Health & Safety

May 1, 2015
 

Texting, speeding, high beams – a reminder for all drivers

Article and photo by Leslie Ozawa
Public Affairs Office
9
California Highway Patrol Officer Ryan Camara

California Highway Patrol public information officer Ryan Camara was interviewed by the installation’s Public Affairs Office. His comments are supplemented with related highway safety information from the AAA Foundation and CHP public Web sites. Officer Camara has been with the CHP for two-and-a-half years as a patrol officer and the public information officer for the High Desert area since October 2014.

1. How dangerous is texting and driving? In 2013, the California Department of Motor Vehicles reported more than 426,000 hand-held cell phone and texting convictions, with more than 57,000 tickets issued in April alone, according to the California Office of Traffic Safety. In 2014, 61 percent of California drivers surveyed said they had been hit or nearly hit by a driver who was talking or texting on a cell phone. In 2014, the CHP Barstow office recorded 327 cell phone citations in this patrol area.

2. Who’s a typical texter? It’s pretty common among young drivers … but really, they’re across the board, from 16-years-old and up. I investigated a collision of a teenager on two-lane county road. She was texting while driving and was approaching a right-hand curve. She went into the other lane, saw she was in the wrong lane and pulled right to get back, and lost control. She went onto the right shoulder and up the dirt embankment and overturned several times. She was driving a two-door small passenger car. In this case, the air bag did not deploy because it wasn’t a sudden stop. She was a local resident, driving on the National Trails Highway, west of Barstow.

3. What about hands-free cell phone holders or internet devices built into vehicles? Hands-free devices are legal and definitely a great tool to use. However, drivers can still be distracted. You can have both hands on the wheel, which is what the law wants, but still be distracted in your conversation, splitting your mind in two directions. It’s important to realize you can still be distracted. Drivers should note that in using headphones, you can use only one earpiece. You need to have one ear able to hear sirens. I see people with ear buds plugged into both ears.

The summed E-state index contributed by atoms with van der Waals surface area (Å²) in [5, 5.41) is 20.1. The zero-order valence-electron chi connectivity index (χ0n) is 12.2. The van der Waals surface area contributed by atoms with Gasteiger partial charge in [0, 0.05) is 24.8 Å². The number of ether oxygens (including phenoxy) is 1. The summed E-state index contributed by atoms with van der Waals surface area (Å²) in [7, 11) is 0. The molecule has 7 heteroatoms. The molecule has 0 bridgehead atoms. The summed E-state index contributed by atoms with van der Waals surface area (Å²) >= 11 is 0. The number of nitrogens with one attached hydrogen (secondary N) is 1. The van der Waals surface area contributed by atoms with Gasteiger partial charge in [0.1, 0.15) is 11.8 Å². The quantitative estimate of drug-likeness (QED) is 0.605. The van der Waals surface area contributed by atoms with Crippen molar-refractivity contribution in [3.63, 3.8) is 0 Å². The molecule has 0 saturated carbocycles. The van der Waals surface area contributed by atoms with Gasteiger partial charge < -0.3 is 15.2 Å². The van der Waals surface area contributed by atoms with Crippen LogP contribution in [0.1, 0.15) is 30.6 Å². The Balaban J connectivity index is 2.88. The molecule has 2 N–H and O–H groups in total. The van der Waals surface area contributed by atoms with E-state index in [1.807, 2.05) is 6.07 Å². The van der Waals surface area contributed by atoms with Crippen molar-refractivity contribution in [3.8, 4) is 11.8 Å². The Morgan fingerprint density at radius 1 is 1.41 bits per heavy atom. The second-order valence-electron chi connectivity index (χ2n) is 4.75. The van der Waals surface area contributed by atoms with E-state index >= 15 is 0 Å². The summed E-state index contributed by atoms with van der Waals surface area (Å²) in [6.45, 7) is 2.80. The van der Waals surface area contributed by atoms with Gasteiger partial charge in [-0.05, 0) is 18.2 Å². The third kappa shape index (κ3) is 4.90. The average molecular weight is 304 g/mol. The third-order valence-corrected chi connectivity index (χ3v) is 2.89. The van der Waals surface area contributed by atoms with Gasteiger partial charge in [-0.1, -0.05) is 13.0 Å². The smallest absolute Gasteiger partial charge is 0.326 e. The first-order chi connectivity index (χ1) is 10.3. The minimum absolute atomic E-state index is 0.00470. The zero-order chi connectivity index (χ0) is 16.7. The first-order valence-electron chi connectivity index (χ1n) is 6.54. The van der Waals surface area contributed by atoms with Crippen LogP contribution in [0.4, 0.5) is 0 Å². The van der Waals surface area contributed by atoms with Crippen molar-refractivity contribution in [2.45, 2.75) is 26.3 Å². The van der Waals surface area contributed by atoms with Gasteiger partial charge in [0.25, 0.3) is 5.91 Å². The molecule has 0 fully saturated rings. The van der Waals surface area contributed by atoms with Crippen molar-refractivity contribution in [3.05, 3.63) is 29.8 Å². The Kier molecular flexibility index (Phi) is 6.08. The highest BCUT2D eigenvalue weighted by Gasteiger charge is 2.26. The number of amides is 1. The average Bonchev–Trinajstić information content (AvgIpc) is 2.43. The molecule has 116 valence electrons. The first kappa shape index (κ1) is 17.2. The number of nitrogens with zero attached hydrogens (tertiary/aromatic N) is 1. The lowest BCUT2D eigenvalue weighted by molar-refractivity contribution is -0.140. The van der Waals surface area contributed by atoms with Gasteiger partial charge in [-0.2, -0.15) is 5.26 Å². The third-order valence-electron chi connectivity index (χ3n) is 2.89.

4. What are other types of distracted driving? I’ve seen people reading books, putting on makeup, getting into verbal arguments, focused on conversation, eating. I’ve also seen a person writing something while driving, on a notepad. Also, road rage – it’s more common than you think. You see slow drivers, drivers that cut you off, weaving in and out of traffic, speeding up when someone tries to pass you, brake tapping. If that happens, call 911, but let the person continue on. Don’t provoke or be provoked.

5. How about sleepy drivers? We see that a lot, with long, straight freeways here. If you’re the only driver in the vehicle, stop somewhere to get coffee, or stay at a hotel. If you’re on the freeway, stay off the emergency lane. The right-hand shoulder is not the place to park. On and off-ramps are also not good, where people are speeding up and slowing down. Get completely off the highway and find a safe location. Lock your doors and roll up the windows, if you have to stay in your vehicle.

6. Other driving tips? Use the three-second rule. Maintain a safe distance between yourself and the car in front. Find a fixed object that the car in front of you passes, then count three seconds. You should be passing the object on the count of three. Flow of traffic rule? That’s an unfounded myth. There is no law that says that you can go faster than the posted speed limit. Also, I’ve been told by people driving to Fort Irwin during early morning hours that drivers are keeping their high beams on. Be sure to turn them off when approaching other vehicles. Don’t blind them and cause an accident. The CHP Web site is a good reference tool. Local live traffic incident information is at www.cad.chp.gov.

7. What should you do when you see an emergency? If you see emergency lights behind you, slow down and navigate your way to merge to the right shoulder. Don’t go into the center divider (median strip), even if you’re in the far left lane. If you see emergency lights ahead, whether police, fire, or CALTRANS you are required by law to move to the lane away from the shoulder, or to slow down to a safe speed. Tractor trailer trucks are required to move over to the next lane and slow down, when they see a tractor trailer on the side of the road. Sometimes they do that unsafely, so keep your eyes on the road ahead and anticipate a truck might be moving into your lane, or slowing down considerably.

8. Does CHP have any driver safety programs? For teen drivers, we have a Start Smart program for them and their parents to teach new drivers how to drive safely and show the dangers of driving. Call the Barstow CHP office at (760) 255-8706 and ask for Officer Camara. The two-hour class can be scheduled during the week, weekends or after hours, when we have enough people for a class. We also have a class for senior drivers, called Age Well, Drive Smart. It’s often tough to know when to give up your keys. The class is not to take away the keys, but to teach seniors so they can extend their driving time. I did one at Barstow senior center the other week and also at the Barstow community hospital. Each class is about one to two hours. It’s a fun class with videos and discussions. For both classes, attendees get a certificate of completion that some auto insurance companies may give you discount for attending.




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